There are certain key elements to driving organic growth in a software company. Broadly speaking, these are:
- Increasing net new sales
- Maximizing pricing power of your products and services
- Increasing white space opportunities through carefully planned add-on products and services
- Decreasing customer churn
- Optimizing your teams to enable all the above to happen repeatedly
Increasing Net New Sales
Increasing sales of your product organically requires making the most of your marketing and sales processes and people. Areas to focus here include:
- Reviewing your existing marketing efforts for generating leads.
- Comparing lead generation activities by looking at cost per lead, and conversion rates.
- Creating a streamlined process of funneling leads to your sales team.
- Optimizing the close process.
- Ensuring a smooth hand-off to your on-boarding organization.
- Creating a process for catching lost leads or unconverted demos and feeding them back into the process.
- Ensuring your compensation plan is optimized to drive performance where it counts.
Maximizing Pricing Power
Maximizing pricing power is not just about randomly raising prices. The key is to understand market forces, what your competition is doing, but also what your client is cable of. The concept of “maximizing your share of wallet” is key. Activities here include:
- Doing a market study to understand your green field and white space opportunities.
- Identifying the set of personas of your typical client.
- Understanding your client’s share-of-wallet potential.
- Understanding your competition and their pricing strategies.
- Optimizing pricing of your products and services.
- Revisiting your discounting and promotion strategies to ensure maximum return.
Increasing White Space Opportunities
Your existing clients often have additional needs for products and services that your current offerings are not satisfying. It’s important to understand those needs and consider fulfilling them. Key activities here include:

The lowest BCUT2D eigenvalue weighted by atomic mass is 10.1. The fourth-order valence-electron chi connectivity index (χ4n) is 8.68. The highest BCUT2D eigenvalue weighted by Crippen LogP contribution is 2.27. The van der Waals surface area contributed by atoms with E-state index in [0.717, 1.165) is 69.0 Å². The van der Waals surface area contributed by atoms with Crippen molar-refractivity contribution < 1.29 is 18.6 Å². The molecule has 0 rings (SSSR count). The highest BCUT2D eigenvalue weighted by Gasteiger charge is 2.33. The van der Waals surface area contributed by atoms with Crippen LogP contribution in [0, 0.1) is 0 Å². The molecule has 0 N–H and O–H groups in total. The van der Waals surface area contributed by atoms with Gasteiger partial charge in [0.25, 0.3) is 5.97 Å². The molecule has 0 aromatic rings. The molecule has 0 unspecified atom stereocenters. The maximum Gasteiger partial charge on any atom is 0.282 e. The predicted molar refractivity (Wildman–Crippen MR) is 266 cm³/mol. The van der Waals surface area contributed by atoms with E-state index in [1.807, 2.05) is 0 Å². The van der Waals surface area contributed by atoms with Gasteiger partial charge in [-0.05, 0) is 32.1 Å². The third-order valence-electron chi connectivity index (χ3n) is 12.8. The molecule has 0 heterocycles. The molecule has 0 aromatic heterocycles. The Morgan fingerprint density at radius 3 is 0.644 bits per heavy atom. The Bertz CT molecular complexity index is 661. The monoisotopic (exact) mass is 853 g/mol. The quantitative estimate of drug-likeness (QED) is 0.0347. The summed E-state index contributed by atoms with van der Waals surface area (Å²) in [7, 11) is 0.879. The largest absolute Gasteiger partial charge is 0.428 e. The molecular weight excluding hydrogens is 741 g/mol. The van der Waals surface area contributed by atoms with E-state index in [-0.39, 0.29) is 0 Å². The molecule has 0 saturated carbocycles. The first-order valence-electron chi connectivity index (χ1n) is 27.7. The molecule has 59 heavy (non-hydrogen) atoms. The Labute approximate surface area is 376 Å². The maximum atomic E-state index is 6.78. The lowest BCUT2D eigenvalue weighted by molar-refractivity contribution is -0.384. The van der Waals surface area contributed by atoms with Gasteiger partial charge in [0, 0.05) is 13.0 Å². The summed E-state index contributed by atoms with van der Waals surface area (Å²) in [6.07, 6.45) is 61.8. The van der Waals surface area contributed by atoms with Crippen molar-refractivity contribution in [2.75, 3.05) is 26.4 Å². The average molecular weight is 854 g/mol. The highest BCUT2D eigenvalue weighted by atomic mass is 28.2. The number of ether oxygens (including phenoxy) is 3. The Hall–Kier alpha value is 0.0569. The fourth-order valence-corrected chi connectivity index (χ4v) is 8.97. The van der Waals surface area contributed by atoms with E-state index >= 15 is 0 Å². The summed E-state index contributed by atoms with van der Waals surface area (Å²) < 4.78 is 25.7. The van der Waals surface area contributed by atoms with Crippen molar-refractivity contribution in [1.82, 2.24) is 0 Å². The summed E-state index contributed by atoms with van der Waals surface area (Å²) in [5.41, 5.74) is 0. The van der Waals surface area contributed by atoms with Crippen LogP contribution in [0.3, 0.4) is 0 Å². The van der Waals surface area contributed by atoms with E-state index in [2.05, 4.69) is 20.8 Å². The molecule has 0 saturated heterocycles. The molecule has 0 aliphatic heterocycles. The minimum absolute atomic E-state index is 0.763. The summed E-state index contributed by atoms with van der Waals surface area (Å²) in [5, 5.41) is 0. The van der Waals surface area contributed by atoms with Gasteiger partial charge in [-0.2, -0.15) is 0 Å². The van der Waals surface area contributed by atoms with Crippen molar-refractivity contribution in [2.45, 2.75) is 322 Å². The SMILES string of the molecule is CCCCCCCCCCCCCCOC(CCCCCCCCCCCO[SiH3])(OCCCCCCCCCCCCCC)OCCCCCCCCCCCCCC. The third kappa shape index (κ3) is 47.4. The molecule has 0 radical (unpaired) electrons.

- Understanding your clients’ needs beyond your existing product line, through interviewing and focus groups.
- Understanding the financials for what it will take to create new products and services and what your payback period will be.
- Working with your Product Management organization to prioritize creation of new features, products, and services.
Decreasing Customer Churn
You work hard to gain new clients and often there is not enough focus on keeping them, or winning them back once they have left. You will not meet your growth targets quickly enough if you don’t focus equally on both sales and retention. Key activities here include:
- Establishing clear visibility into your churn rate.
- Conduct win-loss and churn analysis and look for common themes.
- Educate the areas of the organization that are negatively contributing to churn (e.g., support, on-boarding, engineering, etc.) Once clients are in the door, the typically don’t leave you for a better price. They leave you for poor services, lack of features, and service disruptions.
- Assign a leader within the organization to oversee churn and win-back.
- Create win-back campaigns to recapture lost clients.
- Track churn and win-back metrics as you track new new sales.
Optimizing Your Teams
Growing a company requires firing on all cylinders internally. There are core areas that need to be optimized. Focus areas include:
- Ensuring you have the right internal IT tools to allow you to capture key metrics, and have visibility into what is happening throughout your organization.
- Ensuring your marketing dollars are going towards activities that are productive.
- Setting up a sales team to optimize each stage in the process. This requires solid metrics on what is happening throughout the funnel.
- Optimizing key hand-off’s from sales, to on-boarding, to on-going support.
- Optimizing training and support to ensure best execution within reasonable costs.
- Aligning your development and product management processes and people to optimize growth.